-Andrew Luck will get his final run of the preseason on Saturday night. Among the things that Luck wants to “feel less awkward” with, the quarterback pointed out throwing the ball down the field, improving timing with his new receivers and the general in-game flow that you can’t script in practice. Luck has played 7 series so far this preseason (3 field goals, 1 interception, 3 punts).

 

-Veteran running back Robert Turbin (ankle) made his return to practice for the first time in two weeks. Turbin was in a limited role and has a slim chance to play on Saturday. If Turbin can progress through practice early next week, he might just play in the preseason finale before heading to the suspension list for the first four weeks of the season.

 

-Defensive coordinator Matt Eberflus believes that this new defensive scheme is easier for young guys to get on the field early on: “If you look at the history of the system we have been able to play with younger players faster, I believe. I don’t have statistical data to back that up, but in just my experiences it seems like we have been able to get young linebackers on the field, young defensive ends and those types of players and really acquisition players as well. Have them come in, learn the system and have them play right away and play pretty effective. I think it’s really based on the laws and principles of teaching we have established over the course of the time we have ran the system and the course of the time the system has been ran. So it’s a simplistic way to teach and it turns guys loose and it should be fun to watch and fun to play in, and that’s what we are searching for. We aren’t there yet, but that is what we are searching for.”

 

-Eberflus also said some players have come to him questioning the proper technique that is allowed with this new helmet rule: “There is a little bit there, but we have to adhere to the rules and we are certainly looking at every way to do that. The way we tackle is what we call a hamstring tackle. So the helmet is clearly on the outside, we are hitting with the top of our shoulder pads, our aiming point is between the waist and the knees, so it’s a lower aiming point, and we are going to grab for the hamstrings, or behind the knees and we are going to wrap, and we are going to run our feet. Nowhere in there it says to strike with the helmet, our helmet is in the middle of the body, it’s always on the outside. In fact, if it’s on the outside and behind the guy, we roll the guy back to the line of scrimmage. So those are the things we are teaching, those are the things that we drill. Now, in the course of a game you will see some impacts that because of the way the guy got hit by another player and the other player was coming on a certain angle. You might see some things that they might call and it’s not intentional. It’s certainly by the coach or the design or from the player. We really do have safety in mind and tackle physical but in a safe way.” Frank Reich believes the helmet calls will decrease during the regular season.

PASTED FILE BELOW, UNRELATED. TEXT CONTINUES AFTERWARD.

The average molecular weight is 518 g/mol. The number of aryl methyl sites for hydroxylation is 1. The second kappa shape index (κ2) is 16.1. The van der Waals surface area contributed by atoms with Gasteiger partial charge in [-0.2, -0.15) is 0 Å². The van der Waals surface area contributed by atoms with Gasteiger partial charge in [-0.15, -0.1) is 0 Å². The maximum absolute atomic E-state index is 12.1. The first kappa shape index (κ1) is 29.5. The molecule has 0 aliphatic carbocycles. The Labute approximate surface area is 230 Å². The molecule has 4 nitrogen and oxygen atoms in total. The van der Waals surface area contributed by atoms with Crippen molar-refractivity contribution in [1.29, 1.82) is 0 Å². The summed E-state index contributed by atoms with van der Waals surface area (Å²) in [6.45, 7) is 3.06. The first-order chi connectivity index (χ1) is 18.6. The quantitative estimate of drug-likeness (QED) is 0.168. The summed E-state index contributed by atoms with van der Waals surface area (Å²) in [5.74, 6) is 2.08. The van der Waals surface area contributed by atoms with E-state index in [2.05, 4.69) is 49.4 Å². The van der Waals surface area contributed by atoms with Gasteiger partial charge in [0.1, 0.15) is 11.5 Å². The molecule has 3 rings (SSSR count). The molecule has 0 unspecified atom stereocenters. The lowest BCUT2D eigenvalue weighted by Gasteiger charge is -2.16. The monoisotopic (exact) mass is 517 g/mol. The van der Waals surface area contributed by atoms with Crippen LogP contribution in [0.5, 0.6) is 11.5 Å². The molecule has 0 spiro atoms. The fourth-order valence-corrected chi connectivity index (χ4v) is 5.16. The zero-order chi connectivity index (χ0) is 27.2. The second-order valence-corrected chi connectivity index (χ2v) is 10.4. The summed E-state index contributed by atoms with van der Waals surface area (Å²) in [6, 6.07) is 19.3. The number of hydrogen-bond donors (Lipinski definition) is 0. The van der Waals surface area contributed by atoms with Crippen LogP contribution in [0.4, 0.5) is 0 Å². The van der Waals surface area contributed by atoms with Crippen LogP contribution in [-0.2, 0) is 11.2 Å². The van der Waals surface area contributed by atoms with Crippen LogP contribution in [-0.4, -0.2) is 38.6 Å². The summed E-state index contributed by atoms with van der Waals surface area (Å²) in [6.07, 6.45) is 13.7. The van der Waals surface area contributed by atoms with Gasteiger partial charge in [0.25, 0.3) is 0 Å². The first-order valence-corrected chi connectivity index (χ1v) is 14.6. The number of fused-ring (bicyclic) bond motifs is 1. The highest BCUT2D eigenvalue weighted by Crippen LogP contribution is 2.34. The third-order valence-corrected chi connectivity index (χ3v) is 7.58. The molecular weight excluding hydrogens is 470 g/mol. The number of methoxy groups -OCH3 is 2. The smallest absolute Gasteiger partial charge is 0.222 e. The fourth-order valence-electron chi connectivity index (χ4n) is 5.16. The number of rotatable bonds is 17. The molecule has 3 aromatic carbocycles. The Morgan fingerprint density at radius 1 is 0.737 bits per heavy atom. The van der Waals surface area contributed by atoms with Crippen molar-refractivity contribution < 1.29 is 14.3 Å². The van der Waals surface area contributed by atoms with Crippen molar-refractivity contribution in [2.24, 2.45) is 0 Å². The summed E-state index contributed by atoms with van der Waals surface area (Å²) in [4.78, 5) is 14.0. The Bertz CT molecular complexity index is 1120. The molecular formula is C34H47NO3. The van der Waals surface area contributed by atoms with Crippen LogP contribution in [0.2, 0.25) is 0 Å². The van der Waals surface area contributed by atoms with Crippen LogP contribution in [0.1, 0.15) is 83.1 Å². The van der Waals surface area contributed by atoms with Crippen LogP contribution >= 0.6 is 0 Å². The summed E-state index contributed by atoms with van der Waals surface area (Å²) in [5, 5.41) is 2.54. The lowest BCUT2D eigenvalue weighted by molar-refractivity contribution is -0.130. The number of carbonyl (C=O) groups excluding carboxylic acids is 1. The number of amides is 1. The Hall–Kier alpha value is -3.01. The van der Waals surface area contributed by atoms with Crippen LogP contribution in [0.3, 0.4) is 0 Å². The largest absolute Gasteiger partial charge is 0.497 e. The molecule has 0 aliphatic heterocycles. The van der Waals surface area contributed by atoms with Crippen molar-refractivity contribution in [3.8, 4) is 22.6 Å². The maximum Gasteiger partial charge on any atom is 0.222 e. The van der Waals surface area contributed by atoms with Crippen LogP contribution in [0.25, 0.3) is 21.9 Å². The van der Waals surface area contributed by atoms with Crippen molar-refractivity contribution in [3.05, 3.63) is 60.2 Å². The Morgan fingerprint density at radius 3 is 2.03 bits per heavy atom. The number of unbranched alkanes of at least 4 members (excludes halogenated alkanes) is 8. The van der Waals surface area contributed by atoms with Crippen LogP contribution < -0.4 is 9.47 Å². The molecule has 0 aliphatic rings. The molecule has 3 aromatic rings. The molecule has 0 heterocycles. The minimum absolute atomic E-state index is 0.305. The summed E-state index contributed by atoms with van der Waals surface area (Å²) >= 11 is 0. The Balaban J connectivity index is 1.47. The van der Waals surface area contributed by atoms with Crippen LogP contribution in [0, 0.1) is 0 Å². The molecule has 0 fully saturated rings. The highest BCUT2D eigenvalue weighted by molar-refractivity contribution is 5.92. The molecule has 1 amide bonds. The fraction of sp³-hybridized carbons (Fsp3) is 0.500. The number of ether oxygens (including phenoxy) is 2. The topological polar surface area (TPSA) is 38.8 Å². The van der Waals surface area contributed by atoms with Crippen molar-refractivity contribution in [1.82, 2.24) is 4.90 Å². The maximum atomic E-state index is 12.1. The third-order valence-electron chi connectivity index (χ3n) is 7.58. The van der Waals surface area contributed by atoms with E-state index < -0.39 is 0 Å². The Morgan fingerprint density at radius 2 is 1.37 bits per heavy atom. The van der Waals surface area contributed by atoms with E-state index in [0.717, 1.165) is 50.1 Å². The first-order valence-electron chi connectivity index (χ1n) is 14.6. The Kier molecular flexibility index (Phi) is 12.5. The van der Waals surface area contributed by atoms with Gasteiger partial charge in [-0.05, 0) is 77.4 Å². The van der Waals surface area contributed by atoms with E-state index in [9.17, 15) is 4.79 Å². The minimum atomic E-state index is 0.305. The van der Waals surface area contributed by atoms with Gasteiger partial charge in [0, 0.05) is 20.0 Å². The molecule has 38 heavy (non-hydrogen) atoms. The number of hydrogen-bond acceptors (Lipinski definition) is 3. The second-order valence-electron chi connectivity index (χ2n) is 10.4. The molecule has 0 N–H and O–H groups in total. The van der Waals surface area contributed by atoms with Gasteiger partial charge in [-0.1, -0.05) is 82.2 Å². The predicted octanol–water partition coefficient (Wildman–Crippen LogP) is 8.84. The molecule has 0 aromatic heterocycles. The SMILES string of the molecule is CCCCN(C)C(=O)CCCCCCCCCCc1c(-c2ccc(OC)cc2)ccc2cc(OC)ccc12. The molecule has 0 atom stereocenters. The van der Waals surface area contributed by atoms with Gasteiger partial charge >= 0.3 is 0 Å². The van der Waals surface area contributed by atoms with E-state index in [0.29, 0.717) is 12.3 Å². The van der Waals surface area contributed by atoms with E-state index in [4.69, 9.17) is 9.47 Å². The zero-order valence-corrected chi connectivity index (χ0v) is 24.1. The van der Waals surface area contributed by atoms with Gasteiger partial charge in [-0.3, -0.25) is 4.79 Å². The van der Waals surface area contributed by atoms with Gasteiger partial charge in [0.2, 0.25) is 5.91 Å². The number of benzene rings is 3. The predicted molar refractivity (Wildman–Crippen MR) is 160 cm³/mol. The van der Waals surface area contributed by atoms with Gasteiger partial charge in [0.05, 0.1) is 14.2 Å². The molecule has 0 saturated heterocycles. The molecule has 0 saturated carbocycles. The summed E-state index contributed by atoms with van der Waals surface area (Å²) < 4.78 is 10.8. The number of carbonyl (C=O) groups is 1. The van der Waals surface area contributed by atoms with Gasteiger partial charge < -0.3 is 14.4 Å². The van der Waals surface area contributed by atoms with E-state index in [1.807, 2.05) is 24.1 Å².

-Offensive coordinator Nick Sirianni touched on the issues in the run game against Baltimore: “Just our fundamentals and technique. I was taught a long time ago that football – they’re going to have good schemes, we’re going to have good schemes. Can we get the players better fundamentally? And can the players take the things that we are giving to them fundamentally and do them on the field? That’s the sign of a good player, in my opinion, and that’s the sign of a good coach when that kind of meshes together. So, I think it wasn’t just in the run game that the fundamentals broke down. It was in every aspect. We just need to play better fundamentally and we as coaches will continue to not let things slide and just hammer it home. I know our players will respond to it like they have in the past.”

 

-The following players are still banged up and missed practice this week: DL-Denico Autry (ankle), WR-K.J. Brent (knee), OT-Anthony Castonzo (right hamstring), LB-Jeremiah George (back), QB-Brad Kaaya (ankle), DL-Tyquan Lewis (right foot), RB-Marlon Mack (left hamstring), LB-Anthony Walker (groin), WR-James Wright (knee). Also missing on Thursday were: DE-Tarell Basham (knee), CB-Nate Hairston (hamstring), CB-D.J. White (groin), CB-Quincy Wilson (hand).

 

-Guys who were previously injured, but have returned to practice include: C-Deyshawn Bond (concussion), S-Chris Cooper (hip), WR-T.Y. Hilton (shoulder), WR-Krishawn Hogan (right ankle), DE-Anthony Johnson (back), DE-Kemoko Turay (knee).